As happy and joyous as every character she ever played was, Mary Tyler Moore suffered terrible tragedies throughout her life. In 1992, her brother passed away from a fatal disease, and then in 1993, her sister died too. She was very close with both her siblings.
But it was in 1995 when the worst tragedy happened – Moore’s son died from an accidental gunshot wound. Her son, Richie, was only 24 years old, and he was loading and unloading a small shotgun when it went off unexpectedly and killed him that instant. Shortly after, the weapon was taken off the market due to its faulty trigger, which they later determined was what caused the accident.
Mary Tyler Moore Started Her Career Selling Appliances
The star and name behind the hit show, Mary Tyler Moore became one of the most famous actresses of the decade. But many don’t know about Moore’s humble beginnings. At a young 17 years old, Moore did a dancing routine dressed as the Happy Hotpoint, the mascot of an appliance company called ‘Hotpoint Appliances.’
Moore shot 39 separate ads in a span of five days, which managed to make quite an impression on the commercial’s producers. Then, she got a job posing for album covers, and finally got her first TV role as a phone receptionist in “Richard Diamond, Private Detective,” in which only her legs and voice were featured.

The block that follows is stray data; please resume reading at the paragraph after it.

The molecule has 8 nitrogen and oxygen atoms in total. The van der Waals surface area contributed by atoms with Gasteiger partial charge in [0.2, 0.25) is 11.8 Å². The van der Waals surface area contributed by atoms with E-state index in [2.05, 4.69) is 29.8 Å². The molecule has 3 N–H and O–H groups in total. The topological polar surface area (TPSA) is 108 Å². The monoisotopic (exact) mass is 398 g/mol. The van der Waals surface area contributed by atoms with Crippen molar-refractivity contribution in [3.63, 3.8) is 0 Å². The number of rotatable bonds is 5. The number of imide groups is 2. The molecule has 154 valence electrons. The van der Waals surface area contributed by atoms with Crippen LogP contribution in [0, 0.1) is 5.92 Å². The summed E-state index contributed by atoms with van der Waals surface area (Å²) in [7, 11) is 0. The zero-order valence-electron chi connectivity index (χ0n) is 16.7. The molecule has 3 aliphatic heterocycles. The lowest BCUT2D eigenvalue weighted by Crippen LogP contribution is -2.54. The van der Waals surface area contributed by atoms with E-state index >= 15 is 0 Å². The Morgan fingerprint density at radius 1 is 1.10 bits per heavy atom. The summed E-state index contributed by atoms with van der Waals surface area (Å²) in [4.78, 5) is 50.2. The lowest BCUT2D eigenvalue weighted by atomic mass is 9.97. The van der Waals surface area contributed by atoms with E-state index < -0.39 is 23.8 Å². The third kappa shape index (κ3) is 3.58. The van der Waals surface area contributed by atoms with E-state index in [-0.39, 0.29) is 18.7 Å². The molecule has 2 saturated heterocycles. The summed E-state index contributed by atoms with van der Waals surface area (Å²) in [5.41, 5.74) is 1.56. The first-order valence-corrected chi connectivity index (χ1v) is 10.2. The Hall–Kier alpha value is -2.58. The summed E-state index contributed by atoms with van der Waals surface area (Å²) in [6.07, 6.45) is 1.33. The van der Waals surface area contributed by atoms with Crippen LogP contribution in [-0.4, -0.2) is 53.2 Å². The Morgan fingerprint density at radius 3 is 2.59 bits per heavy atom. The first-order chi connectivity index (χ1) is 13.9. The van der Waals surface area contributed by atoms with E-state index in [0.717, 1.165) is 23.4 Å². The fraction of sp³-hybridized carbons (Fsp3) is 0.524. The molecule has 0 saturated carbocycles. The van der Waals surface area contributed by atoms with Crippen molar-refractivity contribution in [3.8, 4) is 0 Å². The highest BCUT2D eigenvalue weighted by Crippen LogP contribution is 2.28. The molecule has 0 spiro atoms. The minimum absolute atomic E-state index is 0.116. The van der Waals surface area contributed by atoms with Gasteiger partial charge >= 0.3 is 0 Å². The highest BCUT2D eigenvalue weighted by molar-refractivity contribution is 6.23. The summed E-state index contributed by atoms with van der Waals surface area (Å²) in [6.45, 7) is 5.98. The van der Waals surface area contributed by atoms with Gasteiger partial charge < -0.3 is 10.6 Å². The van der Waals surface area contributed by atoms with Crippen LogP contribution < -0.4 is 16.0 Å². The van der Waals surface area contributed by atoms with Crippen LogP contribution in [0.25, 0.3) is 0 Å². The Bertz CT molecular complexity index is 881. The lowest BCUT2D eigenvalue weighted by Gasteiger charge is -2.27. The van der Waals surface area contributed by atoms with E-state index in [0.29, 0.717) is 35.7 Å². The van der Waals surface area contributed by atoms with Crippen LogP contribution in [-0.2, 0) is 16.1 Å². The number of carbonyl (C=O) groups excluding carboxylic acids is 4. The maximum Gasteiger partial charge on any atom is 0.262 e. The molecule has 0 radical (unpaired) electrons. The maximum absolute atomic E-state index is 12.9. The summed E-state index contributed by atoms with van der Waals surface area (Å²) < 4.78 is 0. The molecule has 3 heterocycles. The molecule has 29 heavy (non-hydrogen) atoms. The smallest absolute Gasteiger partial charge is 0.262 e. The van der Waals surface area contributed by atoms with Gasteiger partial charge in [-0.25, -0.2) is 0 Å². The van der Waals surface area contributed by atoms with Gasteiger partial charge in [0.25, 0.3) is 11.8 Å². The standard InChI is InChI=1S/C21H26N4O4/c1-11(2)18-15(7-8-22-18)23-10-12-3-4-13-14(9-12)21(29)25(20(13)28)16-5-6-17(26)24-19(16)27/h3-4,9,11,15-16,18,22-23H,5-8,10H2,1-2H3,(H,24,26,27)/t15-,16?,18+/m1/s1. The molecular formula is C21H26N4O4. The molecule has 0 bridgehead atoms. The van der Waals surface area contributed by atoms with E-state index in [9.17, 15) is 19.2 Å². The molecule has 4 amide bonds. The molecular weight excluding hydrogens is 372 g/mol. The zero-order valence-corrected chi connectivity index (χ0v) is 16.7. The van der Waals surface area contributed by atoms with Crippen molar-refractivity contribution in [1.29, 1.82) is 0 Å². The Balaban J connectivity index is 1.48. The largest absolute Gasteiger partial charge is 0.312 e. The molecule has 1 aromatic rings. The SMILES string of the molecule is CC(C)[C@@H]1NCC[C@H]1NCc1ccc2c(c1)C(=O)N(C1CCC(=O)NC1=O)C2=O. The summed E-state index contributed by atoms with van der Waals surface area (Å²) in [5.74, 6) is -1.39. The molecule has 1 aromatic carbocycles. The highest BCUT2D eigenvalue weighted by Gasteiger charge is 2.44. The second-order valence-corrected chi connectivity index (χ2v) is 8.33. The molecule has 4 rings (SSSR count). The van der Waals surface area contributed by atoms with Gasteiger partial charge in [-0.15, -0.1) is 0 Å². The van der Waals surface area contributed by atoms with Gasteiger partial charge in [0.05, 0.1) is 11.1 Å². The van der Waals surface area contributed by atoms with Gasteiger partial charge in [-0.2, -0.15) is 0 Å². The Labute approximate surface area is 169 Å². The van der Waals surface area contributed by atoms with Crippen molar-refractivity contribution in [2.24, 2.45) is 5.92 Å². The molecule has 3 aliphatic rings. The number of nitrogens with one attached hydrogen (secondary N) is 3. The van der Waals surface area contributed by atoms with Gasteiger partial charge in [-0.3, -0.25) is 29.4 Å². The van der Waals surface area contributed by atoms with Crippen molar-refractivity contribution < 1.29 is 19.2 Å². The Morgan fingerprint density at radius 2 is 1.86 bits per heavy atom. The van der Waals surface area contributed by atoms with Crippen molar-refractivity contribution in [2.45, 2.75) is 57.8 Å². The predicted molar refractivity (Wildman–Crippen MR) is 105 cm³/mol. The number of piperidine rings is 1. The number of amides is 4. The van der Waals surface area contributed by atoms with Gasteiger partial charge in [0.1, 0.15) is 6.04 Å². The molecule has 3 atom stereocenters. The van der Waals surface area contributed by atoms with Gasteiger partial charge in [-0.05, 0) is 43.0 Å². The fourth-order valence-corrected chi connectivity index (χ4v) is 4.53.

Moore Fought for Her Right to Wear Pants
Even when she was on the more traditional “Dick Van Dyke Show,” Mary Tyler Moore always fought for women, forwarding feminist causes in any way she could. Before her strong feminist role in “The Mary Tyler Moore Show,” the actress had already had her share of discussions when she was playing Dick Van Dyke’s wife on his show.
For instance, the typical fashion for women back then was wearing dresses, skirts, and pearls, but Moore said that this wasn’t realistic, since women also liked to wear pants. She went on to fight the show’s producers and studios for her right to wear pants on screen, and she won. Seeing an iconic character like Moore wear pants on TV generated a wave of change when it came to women’s fashion in the U.S.
The Show Was a Pioneer in Portraying Independent Women
Even though it wasn’t the first show of its kind, the popularity of “The Mary Tyler Moore Show” made it all the more influential, since it was beloved across the country. It was one of the first American sitcoms to not only portray, but also celebrate an independent, smart, career-driven woman.
This was groundbreaking during an era where women were automatically confined to the household and to the task of raising children. An unmarried woman was unthought of, and a woman who wanted to work and support herself was even worse. Thanks to Moore’s show, this was no longer considered something wrong, but on the contrary, it inspired progressiveness amongst young women everywhere.
Critics Hated It at First
As happens with many successful shows, they’re often the target of very negative reviews when they first premiere. This was also the case with “The Mary Tyler Moore Show,” which even the prestigious ‘New York Times’ called “preposterous.” Other major magazines and critics were downright insulting, calling Rhoda a “Man-crazy klutz,” and saying that Mary’s character seemed “a bit desperate about being unmarried.”
The criticism went on, as Time Magazine called the show a disaster with “a drunken clown of a news director and a narcissistic nincompoop of an anchorman.” Moore and the entire cast of the show probably reveled with joy when thinking of these people’s faces when they realized the show had become one of the highest-grossing sitcoms in TV history.